Iron nickel separation at high concentration solutions using ion exchange

Silva Jimenez, René Alberto (2021) Iron nickel separation at high concentration solutions using ion exchange. Doctoral (PhD) thesis, Memorial University of Newfoundland.

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Separation of iron from nickel and other base metals is an indispensable step of leach liquor purification in hydrometallurgy. Currently, the removal of Fe³⁺ is carried out by precipitation increasing pH of leach liquor to the limits of iron solubility. Depending on the process conditions Fe³⁺ precipitates into jarosite, hematite, goethite, or magnetite. Mechanical filtration processes separate the Fe-precipitates from nickel leach solutions. The disposal of precipitate requires strict measures of waste management to reduce the potential of pollution. Iron removal through precipitation is a resource intensive process. Therefore, the pursuit of alternative processes for iron removal signify an opportunity for overall process improvements. Ion exchange is a potential alternative for Fe removal. Hydrometallurgy currently uses ion exchange resin at industrial scale for removal and purification of non-ferrous metals. However, the industry remains reluctant in applying ion exchange for iron removal. Partly due to relatively simplicity of Fe precipitation processes and the lack of environmental regulation related to waste disposal. Previous research on Fe removal by ion exchange focuses on systems at low concentrations (>0.1 M) and research related to Fe removal from electrolytes at high metal concentration is scarce. At large, most of the work is unavailable. It is protected by intellectual properties and company secrecy. Although selectivity of resins is stablished at low concentration systems, theory suggest that selectivity trends and adsorption potential change as metal concentration increases. Therefore, there is a need for investigation to confirm resins technical feasibility at electrolytes of high metal concentration. In this work, the adsorption capabilities and selectivity for Fe³⁺ over Ni²⁺ were evaluated using 30 commercial ion exchange resins of cross-linked polystyrene with divinylbenzene body with 16 different functional groups. The selected resins were classified into strong cationic exchangers (i.e., sulfonic resins), weak cationic exchangers (i.e., carboxylic resins), chelating resins (i.e., N-methyl-glucamine, amidoxime, iminodiacetic, bis-picolylamine, phosphinic, phosphoric, thiol, thiourea and isothiouronium, aminophosphonic, and combination of sulfonic and phosphonic resins), and mixed bed resin (i.e., combination of sulfonic and quaternary ammonium groups). Additionally, resin containing strong anion exchange characteristics (i.e., quaternary ammonium resins) acted as control experiments while non-functionalized resin acted as blank experiments. The potential for Fe³⁺ adsorption and selectivity was evaluated in bimetallic (Fe:Ni) and polymetallic (Fe:Ni:Co:Cu) systems. The bimetallic systems contained equimolar concentration of Fe³⁺ and Ni²⁺ satisfying rough averages of common concentration found in Ni-bearing sulfide and laterite ore leach liquors. The polymetallic systems contained excess of Ni²⁺ to represent leach liquors obtained from Ni-bearing sulfide ores. Among the resins tested, resins containing aminophosphonic acid groups (up to 94% removal), a combination of phosphonic and sulfonic (93%), iminodiacetic acid (92%), methylglucamine (91%), carboxylic acid (78%), quaternary ammonium (62%), amidoxime (67%), phosphoric acid (92%), and phosphinic acid (84%) were the best performing resins obtaining satisfactory results for the selective adsorption of Fe³⁺ from bimetallic and polymetallic systems. The best performing resins underwent systematic studies of single factor optimization to elucidate the parameters that most affect the efficiency of Fe³⁺ separations. Metal concentrations above 20 g/L and solution pH between 1.0 and 2.3 were dominant solution factors affecting the adsorption trends. Adsorption selectivity changed in time. Adsorption of Fe³⁺ increased with time up to a maximum of 120 min. Thereafter, the adsorption of Fe³⁺ was negligible. In periods under 10 min, resins obtained significant co-adsorption of base metals. After that, the co-adsorption of base metal decreased suggesting a base metal displacement by Fe³⁺. Conversely, temperature had little effect on the metal adsorption trends suggesting that ion exchange do perform appropriately at temperatures ranging from 20°C to 90°C. Not all best performing resins sustained Fe³⁺ adsorption selectivity after modification of process variables. Among the best performers, the resins sustaining Fe³⁺ adsorption selectivity were resins with a combination of phosphonic and sulfonic groups, resins with aminophosphonic acid, with carboxylic acid, iminodiacetic acid, phosphoric acid, quaternary ammonium, and methylglucamine. These best performing resins underwent a series of elution studies in H₂SO₄ and HCl solutions of 0.2, 0.5, 1, 5, and 10% v/v. Resins with a combination of phosphonic and sulfonic group showed the best elution performance amidst the resins analyzed and underwent a systematic analysis to determine the best conditions to enhance metal elution. A combination of primary and secondary elution using solutions of H₂SO₄ 5% v/v and EDTA 5% w/w resulted in almost 100% elution of Fe³⁺ and Ni²⁺. The thermodynamic characteristics of the metal adsorption on ion exchange resins with a combination of phosphonic and sulfonic groups confirmed preference for Fe³⁺ over Ni²⁺. The calculation of heat of adsorption, entropy, and the degree of spontaneity of the adsorption reaction was difficult due to the high metal concentration in electrolyte. However, the results showed that the adsorption of Fe³⁺ in ion exchange resins was favourable with exothermic and exergonic characteristics and positive changes in entropy. Conversely, Ni²⁺ adsorption was not favourable having negative changes in entropy while the change in Gibbs energy was positive. These observations confirmed the low adsorption percentages of Ni²⁺ compared to that of Fe³⁺. None of the kinetic models employed described satisfactory the adsorption rate of Fe³⁺ as they failed to achieve correlations above 90%. This suggest that the adsorption rate of Fe³⁺ on resins with a combination of phosphonic and sulfonic groups may be governed by unknown transport phenomena not accounted on the kinetic models used. Overall, the results obtained suggest ion exchange can potentially be an alternative to iron precipitation as an iron removal process in nickel purification. However, economic studies are still required to determine the cost benefit of ion exchange resins against precipitation.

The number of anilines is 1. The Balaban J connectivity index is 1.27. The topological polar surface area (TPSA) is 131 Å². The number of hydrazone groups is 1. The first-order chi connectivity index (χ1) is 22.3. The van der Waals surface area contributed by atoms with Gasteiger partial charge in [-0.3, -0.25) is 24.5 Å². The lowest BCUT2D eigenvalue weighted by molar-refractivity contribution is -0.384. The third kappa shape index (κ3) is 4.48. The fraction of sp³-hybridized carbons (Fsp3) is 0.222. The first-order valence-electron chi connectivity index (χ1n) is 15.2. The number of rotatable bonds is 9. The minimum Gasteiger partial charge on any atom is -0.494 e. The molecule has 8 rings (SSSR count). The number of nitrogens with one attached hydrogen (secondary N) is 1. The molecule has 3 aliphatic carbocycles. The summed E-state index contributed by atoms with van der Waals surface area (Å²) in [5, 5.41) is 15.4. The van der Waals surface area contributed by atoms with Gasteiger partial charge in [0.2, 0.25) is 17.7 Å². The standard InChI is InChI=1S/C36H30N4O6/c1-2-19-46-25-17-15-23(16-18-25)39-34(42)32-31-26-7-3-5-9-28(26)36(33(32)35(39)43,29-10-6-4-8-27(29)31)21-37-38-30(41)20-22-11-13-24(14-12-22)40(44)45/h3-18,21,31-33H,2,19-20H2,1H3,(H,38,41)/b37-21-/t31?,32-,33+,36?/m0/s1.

Item Type: Thesis (Doctoral (PhD))
Item ID: 15249
Additional Information: Includes bibliographical references (pages 254-278).
Keywords: iron removal, nickel purification, ion exchange, ion exchange resins, chelating resins
Department(s): Engineering and Applied Science, Faculty of
Date: August 2021
Date Type: Submission
Digital Object Identifier (DOI):
Library of Congress Subject Heading: Iron--Metallurgy; Nickel--Metallurgy; Hydrometallurgy; Ion exchange; Ion exchange resins; Precipitation (Chemistry); Metals--Refining.